Wednesday, April 24, 2013

our wall art is a fallout shelter

I no longer call you little dishrags, because a dishrag does not know the dishwasher's business. 
Instead, I have called you friends.

Sometimes, in our flat, ridiculous things happen.
I'm not just talking about the times my roommates performed their own rendition of this little ditty, with the empty Tesco Everyday Value butter tubs in our flat.

Nor am I talking about the many, many times my roommate's magic hugs have soothed tears and sparked smiles laughter.
Nor am I talking about the time my roommates arrived home from Easter in Rome, and literally the first thing they did was fall onto the floor of the common room laughing from exhaustion and relief.
Travel-giggles are a real thing.

The particular incident I am referring to is that one time our flat flooded.
And I use the term "flooding" loosely.
In this particular deluge (which I fondly call 'Deluge 2013'), I arrived home from a wonderful day out with friends visiting for the weekend, and as I stopped by my friend's room to collect the chairs we'd lent her for a dinner party the night before, she looked at my happy, calm, non-panicked face, and said:
"Oh, you haven't been back to your room yet, have you? It's flooded."
I turned on my heel and ran down the stairs, past our rector, and as I passed, I asked:
"Hey, Jamie, is our room flooded?"
"Eerrrr, yes," he said, sounding particularly distressed, but not distraught.
Shaken, yet not stirred.

Our room looked like a post-apocalyptic landscape, if post-apocalyptic landscapes had towels and stainless pots and pans scattered all over parquet floors to catch dripping sewage water, and all the lights had gone off.
In the midst of the smelly, damp chaos, our wall mural, featuring the beautiful Tate Modern Café, stood solid, strong and proud:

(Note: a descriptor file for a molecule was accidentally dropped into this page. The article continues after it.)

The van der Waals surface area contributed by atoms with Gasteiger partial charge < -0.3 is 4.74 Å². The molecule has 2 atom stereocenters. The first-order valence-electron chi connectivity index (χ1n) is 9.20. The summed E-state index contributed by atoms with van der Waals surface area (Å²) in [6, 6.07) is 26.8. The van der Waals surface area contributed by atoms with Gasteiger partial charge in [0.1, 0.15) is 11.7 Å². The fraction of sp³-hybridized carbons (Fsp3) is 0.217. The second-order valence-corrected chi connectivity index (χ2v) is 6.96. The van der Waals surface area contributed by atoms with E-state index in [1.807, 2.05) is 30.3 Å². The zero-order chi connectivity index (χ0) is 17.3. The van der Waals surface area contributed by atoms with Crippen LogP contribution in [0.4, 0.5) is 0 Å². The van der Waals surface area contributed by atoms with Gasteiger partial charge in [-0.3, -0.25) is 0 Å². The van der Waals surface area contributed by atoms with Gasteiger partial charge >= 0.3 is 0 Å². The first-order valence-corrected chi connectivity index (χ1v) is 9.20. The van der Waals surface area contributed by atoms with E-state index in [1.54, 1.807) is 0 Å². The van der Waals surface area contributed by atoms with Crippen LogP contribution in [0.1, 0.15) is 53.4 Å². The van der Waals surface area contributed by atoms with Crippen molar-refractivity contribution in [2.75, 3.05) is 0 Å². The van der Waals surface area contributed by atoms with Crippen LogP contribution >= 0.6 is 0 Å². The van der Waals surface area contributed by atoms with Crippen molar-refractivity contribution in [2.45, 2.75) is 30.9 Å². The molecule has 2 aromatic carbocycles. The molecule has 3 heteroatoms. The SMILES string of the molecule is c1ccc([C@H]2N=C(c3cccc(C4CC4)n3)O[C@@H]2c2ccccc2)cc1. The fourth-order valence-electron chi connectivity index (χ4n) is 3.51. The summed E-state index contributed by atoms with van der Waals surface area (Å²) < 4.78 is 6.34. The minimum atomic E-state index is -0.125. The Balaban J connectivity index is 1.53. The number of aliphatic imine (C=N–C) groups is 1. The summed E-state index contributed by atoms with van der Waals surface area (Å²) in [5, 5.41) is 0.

a beacon of Ikea-esque beauty amidst the ugly wreckage of failed plumbing.

An inconvenience is only an adventure wrongly considered; an adventure is an inconvenience rightly considered.
-G.K. Chesterton
(quote it ad naseum, but that's cause it's true and worth remembering)
It was my friend Mara, who first introduced me to Chesterton's quote above.
And I quote it all the time, because if I didn't, I think every single inconvenience I ran into: whether it be an overly hot, muggy summer day, insatiable appetites, annoying questions, or sewage water raining in my room,  would paralyze me instead of becoming part of the grand adventure.

Words like that can become friends that remind us how to respond to life when our minds and hearts short-circuit, and we lack the ability to remember on our own.

The main inconvenience adventure was that this flood happened on the night of our river cruise.
Imagine eight girls trying to prep for prom in a post-apocalyptic wasteland.

Yesterday, as I wandered through Hyde Park, I thought about an exercise we did a very long time ago in a sunny dance studio in a theatre in Minnesota.
I wrote on a crisp sheet of notebook paper a list of "I am froms"
Where you're from, you find, isn't always related to where you live.

Nomads are those people who don't have a bit of turf to call their own.
They have their tents and their family, and that's where home is.
Home is wherever they pitch their tent, and wherever there are people they love with whom to share it.
I've always thought that nomads live a much more honest life than I.
Home can so quickly become a small dorm room, or a large apartment shared with nine other girls, or a house on a wooded cul-de-sac in Minnesota.
It's all about who you come home to.

Eating the snacks and tea and burritos that our beautiful rectors plied upon us, we spent a hectic-but-joyful hour or two curling one another's hair, complimenting each girl on how beautiful she looked, and comforting each other with a thousand and one jokes.

Inconveniences are easily turned into adventures when your traveling companions are unshakeable, unflappable and have hearts of gold to match.

"Don't you test these besties." Deluge 2013 Survivors

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